The Outer Wilds: A Wild And Terrifying Space Adventure.

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Outer Wilds was released last week to little fanfare, in fact I had never even heard of the game till it popped up on Xbox Game-pass. I was immediately intrigued, I’m an absolute sucker for space exploration games and just space in general. So I ended up playing Outer Wilds, and to be perfectly honest, it’s now my favourite space exploration game I have ever played. It’s a mixture of the exploration of No Man’s Sky and the technical piloting of Elite Dangerous, with a quirky cast of characters thrown in.

So let me explain the premise the game, you’re an alien living a happy life on your home planet of Timber Hearth. Your species live mostly in wooden huts, but have progressed enough to have the technology to achieve spaceflight, it makes for an interesting style where your spaceship or “module” is made up of both metal and wood, and everything inside your module is held down by tape. You’re the newest astronaut in the “Outer Wilds Ventures” program, which sends astronauts to space to explore the solar system. There were other astronauts before you, all of them going to investigate other planets, you can locate them by pointing your Signalscope at a planet and listening for their signature instrument. Anyway, your adventure starts with you waking up beside a campfire on Timber Hearth, you can roast some marshmallows (make sure not to burn them!) then head up to the Observatory to collect the launch codes for your ship. Along the way you talk to the locals around your village before getting the launch codes, but on the way out of the Observatory a statue of an ancient alien known as the Noami opens its eyes and shines a light into your face, you see a vision, then it’s over. It’s…. Weird. You then proceed to enter your ship, then once you’re comfortable with the ship controls, you take off into space. And from there you can go anywhere, to any planet. But….. there’s a catch. Once you’ve been playing for 20 minutes (if you haven’t died by then yet, space is an incredibly hazardous place) the sun goes supernova, and there’s no escaping it. It kills you and everyone in the universe. But that’s not the end, you suddenly wake up back on Timber Hearth in front of the fire. If you try and talk to anyone about how you just died, they have no idea what you’re on about, and that’s when you realise that you’re in a time-loop, Groundhog day style.

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So every 20 minutes the sun goes supernova, there’s no avoiding it at all. The only thing you can do is hope that you can find an answer for why this is happening, and that answer had to be out there on the distant planets. In Outer Wilds every planet is different, and there is more to them then meets the eye. The first planet I ever landed on was Brittle Hollow a plant with a black hole at its core, because of this the surface is slowly being pulled into the back hole, making exploring dangerous. I’m not going into detail about these planets, you are better off exploring them for yourself. The next planet I landed on was Giants Deep, at first glance it seems that Giants deep is covered in green “grass”, but as I tried to land I went straight through the “grass”. Giants Deep is actually covered in green clouds, and underneath the planet is one huge ocean that constantly being ravaged by an endless storm. There are islands on the planet for you to explore but watch out! When the tornadoes get close they will pick up the island and launch it into space! So keep your ship close. You can also try to get to the core of Giants Deep, but there a strong current in your way that not even your ship can fly through, but maybe if you were going fast enough you could break through? Ah it’s just a theory.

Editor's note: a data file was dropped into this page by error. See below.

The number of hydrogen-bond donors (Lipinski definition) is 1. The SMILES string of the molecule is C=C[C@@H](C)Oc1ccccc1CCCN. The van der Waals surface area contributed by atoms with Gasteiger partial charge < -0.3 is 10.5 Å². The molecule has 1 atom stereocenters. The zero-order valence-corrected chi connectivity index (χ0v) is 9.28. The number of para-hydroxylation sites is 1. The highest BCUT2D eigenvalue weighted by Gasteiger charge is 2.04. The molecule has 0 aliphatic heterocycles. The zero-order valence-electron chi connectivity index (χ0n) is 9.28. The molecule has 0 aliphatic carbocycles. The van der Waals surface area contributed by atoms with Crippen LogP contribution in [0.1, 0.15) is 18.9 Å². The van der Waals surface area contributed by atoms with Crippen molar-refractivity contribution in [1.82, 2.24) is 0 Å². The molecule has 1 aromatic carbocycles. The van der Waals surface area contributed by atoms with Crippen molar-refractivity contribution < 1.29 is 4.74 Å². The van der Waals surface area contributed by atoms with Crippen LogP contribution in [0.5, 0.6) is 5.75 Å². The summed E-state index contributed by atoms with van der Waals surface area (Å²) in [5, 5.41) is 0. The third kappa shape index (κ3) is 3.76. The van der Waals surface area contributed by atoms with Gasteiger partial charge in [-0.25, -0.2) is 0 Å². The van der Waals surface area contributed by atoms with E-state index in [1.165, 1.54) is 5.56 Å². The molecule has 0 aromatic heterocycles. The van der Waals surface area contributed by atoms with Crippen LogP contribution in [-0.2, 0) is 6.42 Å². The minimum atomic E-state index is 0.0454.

The next planet or “planets” is the twins. They are two smaller planets so close together that they are in the same orbits each other around the sun. One of the planets is covered in sand, and over time will poor the sand onto the other, slowly covering up the planet and all the structures and caverns in it making it impossible to explore. So timing is the key, as soon as you die and respawn you have to immediately fly back to explore the planet further. That’s what makes exploring the planet so interesting, you begin to conjure up a map in your head of the layout of the planet, giving you shortcuts and easier ways to explore them. The final explorable planet is Dark Bramble, this planet by far is my favourite because it’s the creepiest and scares the crap out of me. Dark Bramble is basically one big seed, inside it’s core is a white mist that is so thick that you can’t see a couple of metres in front of you. The only thing you can see are a few white lights and a red light glowing in the mist. Now there are no real enemies in Outer Wilds, usually there are hazards you have to avoid but not something that will try to kill you. Dark Bramble is an exception to that, the first time I flew into the core I saw the white light, thinking that that was a safe place to land I flew straight towards it at a cruising speed, what I didn’t expect was a huge space fish attached to the light that immediately screamed and swam toward me. Before I could even frantically put my ship into backward thrust its jaws had closed around me…… and I was dead. It’s these sort of curveballs that the game suddenly throws at you, exploring Dark Bramble is terrifying knowing that the light could lead you to safety, or death.